England went into a 2-1 lead thanks to a brace from Bryan Robson - the first of which was the World Cup Finals' quickest-ever goal - before Mariner slammed home a close-range volley to complete an impressive 3-1 win. It was his eleventh international goal in his 22nd match - an admirable ratio of one goal every other game. It was his also his sixth consecutive scoring game for England - a feat only previously achieved by Jimmy Greaves. Bryan Robson, OBE (born Chester-le-Street, County Durham, January 11, 1957) is a former England footballer who also captained and coached his country. ... James Peter Jimmy Greaves (born 20 February 1940) was an English football player, and more recently a televsion pundit. ...


Greenwood selected Mariner for the rest of the tournament but he didn't score again and England went out in the second phase after two disappointing goalless draws. Mariner is best remembered for dragging a gutted Kevin Keegan to his feet in support after the England captain, on as a substitute after a tournament ruined by injury problems, sank to his knees, head in hands, missed an open goal with a header which would have sent England into the semi-finals. Joseph Kevin Keegan, MBE (born February 14, 1951 in Armthorpe, Yorkshire) is a former English football coach and player. ... An x-ray of a human knee In human anatomy, the knee is the leg joint connecting the femur and the tibia. ...


Mariner's club boss Robson subsequently became England coach and he continued to select him as the qualification campaign for the 1984 European Championships got underway. Mariner continued to score frequently for Ipswich, whose young and vibrant side had started to age and break up. The 1984 European Football Championship (Euro 84) final tournament was held in France. ...


England's qualification campaign faltered, though Mariner scored in consecutive pool matches against Hungary and Luxembourg - the latter of which would prove to be his 13th and final England goal. By the time he next played for England, he was an Arsenal player, with the Gunners taking him from Ipswich in February 1984 for £150,000. By now Mariner was nearly 31, but he still initially performed well for Arsenal, scoring seven times in the final fifteen games of the season. But age was starting to get the better of him; and he only scored nine goals in 41 games in 1984-85. Arsenal Football Club (also known as Arsenal, The Arsenal or The Gunners) are a football club based in north London. ... This page is about the year 1984. ...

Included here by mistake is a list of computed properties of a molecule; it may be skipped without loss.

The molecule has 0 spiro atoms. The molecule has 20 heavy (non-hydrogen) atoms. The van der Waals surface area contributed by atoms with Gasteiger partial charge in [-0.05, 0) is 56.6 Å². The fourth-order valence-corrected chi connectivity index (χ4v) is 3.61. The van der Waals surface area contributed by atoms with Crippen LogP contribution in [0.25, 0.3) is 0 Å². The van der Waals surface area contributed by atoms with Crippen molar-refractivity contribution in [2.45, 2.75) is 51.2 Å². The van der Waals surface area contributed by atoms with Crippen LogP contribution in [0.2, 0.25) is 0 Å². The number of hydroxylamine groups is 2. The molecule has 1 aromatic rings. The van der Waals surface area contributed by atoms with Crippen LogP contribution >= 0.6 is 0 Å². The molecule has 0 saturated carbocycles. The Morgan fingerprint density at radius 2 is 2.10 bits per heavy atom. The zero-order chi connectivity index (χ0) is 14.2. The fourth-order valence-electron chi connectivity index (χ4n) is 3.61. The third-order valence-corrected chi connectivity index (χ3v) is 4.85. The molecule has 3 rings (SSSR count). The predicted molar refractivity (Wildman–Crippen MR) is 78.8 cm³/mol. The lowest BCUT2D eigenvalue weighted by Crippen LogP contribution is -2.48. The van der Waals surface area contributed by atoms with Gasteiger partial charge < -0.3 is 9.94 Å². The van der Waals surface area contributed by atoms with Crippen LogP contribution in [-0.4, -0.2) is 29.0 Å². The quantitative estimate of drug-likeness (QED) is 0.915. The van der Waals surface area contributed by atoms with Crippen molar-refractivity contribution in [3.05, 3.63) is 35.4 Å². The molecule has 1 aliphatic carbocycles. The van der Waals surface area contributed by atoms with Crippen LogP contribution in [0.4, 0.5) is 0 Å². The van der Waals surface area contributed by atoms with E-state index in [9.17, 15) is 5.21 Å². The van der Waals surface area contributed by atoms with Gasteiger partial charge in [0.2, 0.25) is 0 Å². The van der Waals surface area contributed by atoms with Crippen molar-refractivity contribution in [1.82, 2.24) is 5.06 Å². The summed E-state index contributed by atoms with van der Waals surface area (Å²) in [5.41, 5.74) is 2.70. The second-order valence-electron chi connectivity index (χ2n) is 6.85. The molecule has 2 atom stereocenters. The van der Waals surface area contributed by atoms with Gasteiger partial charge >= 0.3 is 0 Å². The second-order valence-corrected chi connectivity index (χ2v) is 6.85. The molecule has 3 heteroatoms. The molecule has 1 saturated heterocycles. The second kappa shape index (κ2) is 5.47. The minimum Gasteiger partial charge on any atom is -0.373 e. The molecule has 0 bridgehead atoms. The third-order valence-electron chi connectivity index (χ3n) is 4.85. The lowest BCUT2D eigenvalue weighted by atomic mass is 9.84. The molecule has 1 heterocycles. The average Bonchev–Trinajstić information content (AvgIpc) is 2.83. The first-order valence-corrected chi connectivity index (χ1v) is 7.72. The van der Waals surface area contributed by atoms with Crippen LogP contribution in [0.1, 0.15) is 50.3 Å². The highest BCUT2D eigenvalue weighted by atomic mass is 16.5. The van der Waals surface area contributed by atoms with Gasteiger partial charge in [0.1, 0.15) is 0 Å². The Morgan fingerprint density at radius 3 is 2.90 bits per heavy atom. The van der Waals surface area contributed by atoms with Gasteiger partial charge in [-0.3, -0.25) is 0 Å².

Mariner won two more England caps but a sign of things to come had arrived in the shape of Mark Hateley, a tall but skilful young striker exactly in the Mariner mould. Hateley came on as a substitute for Mariner in a friendly victory over East Germany in September 1984, before Mariner picked up his 35th and final cap in a goalless draw against Romania in May 1985, a qualifier for the 1986 World Cup. Mark Hateley (born November 7, 1961) was a thuggish English football (soccer) player who played as a centre-forward. ... First International Poland 3 - 0 East Germany (Warsaw, Poland; 21 September 1952) Last International Belgium 0 - 2 East Germany (Brussels, Belgium; 12 September 1990) Largest win Ceylon 1 - 12 East Germany (Colombo, Ceylon; 12 January 1964) Worst defeat 0 - 3, 12 times; 1 - 4, three times World Cup Appearances 1... This article is about the month of May. ... This article is about the year. ... The 1986 Football World Cup was held in Mexico from May 31 to June 29. ...


Meanwhile, at his club Mariner could barely get a game, only playing nine times in 1985-86, including one match as a emergency centre half. In the summer of 1986 Arsenal's new manager George Graham gave Mariner a free transfer; in all he played 80 times for Arsenal, scoring 17 goals. He signed for Portsmouth, where he spent two seasons. He saw out his career at Maltese side Naxxar Lions, and then back home with Chorley and Bury Town. In the sport of football (soccer), each of the eleven players in a team are assigned to a particular named position on the field of play. ... 1986 (MCMLXXXVI) is a common year starting on Wednesday of the Gregorian calendar. ... George Graham (born November 30, 1944) Scottish football player and manager. ... In football (soccer), a free transfer involves a team releasing a player once their contract has expired. ... Founded in 1898, Portsmouth Football Club are an English association football club, based in the south coast city port of Portsmouth. ... Bury Town Football Club is an amateur football club based in Bury St Edmunds in Suffolk. ...